Knowing car accidents are the No. 1 cause of death among teenagers, Donnell Jones, an instructor for the Georgia Traffic Injury Prevention Institute, said he wants to teach others about the danger.
Donnell Jones, a Georgia Traffic Injury Prevention Institute driving instructor, talks to more than 20 teenagers and their parents about road safety and safety techniques. He said that he wants to teach the teenagers about safety to prevent deaths in car crashes, the leading cause of death among teenagers.
Photo by Quandra Collins
On Nov. 20, he got the chance to do just that at a free, two-hour driver's education course to about 20 teens and their parents at Wesley United Methodist Church.
"Over 200 teenage drivers and passengers in Georgia are killed each year," he said. "And each year, 6,000 teens die in crashes in the U.S."
Rene Hopkins, a Safe Kids of East Central Georgia coordinator and volunteer-instructor for Parents Reducing Incidents of Driver's Error, said 10 teens have died in Columbia County because of car wrecks in the past 18 months.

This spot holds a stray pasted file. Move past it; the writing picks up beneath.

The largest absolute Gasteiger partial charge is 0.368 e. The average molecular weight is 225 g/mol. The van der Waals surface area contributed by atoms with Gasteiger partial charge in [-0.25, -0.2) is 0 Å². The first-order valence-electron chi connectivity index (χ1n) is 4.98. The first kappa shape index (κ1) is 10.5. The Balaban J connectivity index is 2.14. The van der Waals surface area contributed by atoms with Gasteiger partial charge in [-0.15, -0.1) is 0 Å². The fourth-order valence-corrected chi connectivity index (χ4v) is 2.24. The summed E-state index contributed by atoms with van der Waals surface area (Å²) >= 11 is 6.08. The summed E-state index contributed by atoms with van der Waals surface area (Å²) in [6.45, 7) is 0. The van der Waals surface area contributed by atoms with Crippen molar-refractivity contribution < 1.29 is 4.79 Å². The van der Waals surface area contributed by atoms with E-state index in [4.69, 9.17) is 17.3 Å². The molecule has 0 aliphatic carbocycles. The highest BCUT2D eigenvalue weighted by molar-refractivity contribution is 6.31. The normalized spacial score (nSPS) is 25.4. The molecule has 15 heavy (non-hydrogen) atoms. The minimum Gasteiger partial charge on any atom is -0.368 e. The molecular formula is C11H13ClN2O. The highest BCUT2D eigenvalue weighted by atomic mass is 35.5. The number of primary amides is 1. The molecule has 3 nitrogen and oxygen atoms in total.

Jones said the purpose of the driver's education program in Columbia County was to teach teens safety techniques and the proper behavioral driving attitude. In turn, the parents, he said, were trained separately on how to teach and reinforce those skills during the state's newly required 20 to 40 hours of supervised practice time.
"Some of the characteristics that can be attributed to accidents are inexperience, distractions, coordination, failure to wear a safety belt and/or high-risk driving behavior," he said.
A truck rollover simulator was demonstrated for visitors of a driver safety course at Wesley United Methodist Church in Evans. The rollover showed teenagers and their parents the effects on a dummy adult and infant that were ejected from the truck when it rolled over because their safety belts were not correctly fastened. The course shows teenagers and their parents the need for driving safely.
Photo by Quandra Collins
In addition to the course, teens and their parents had the opportunity to see a simulated rollover wreck in which infant and adult dummies were ejected from a truck because of a failure to secure a child safety seat and safety belt.
Mike Johnson, an Evans parent who attended the seminar with his daughter Meredith, 14, said he was glad he attended the seminar.
"She's the first (child) to drive in the family, and I want to be able to teach her the right way to drive, and this class has done that," he said.
"This (course) was really good," she said. "The simulator was an eye-opener, and the videos and information was very helpful."
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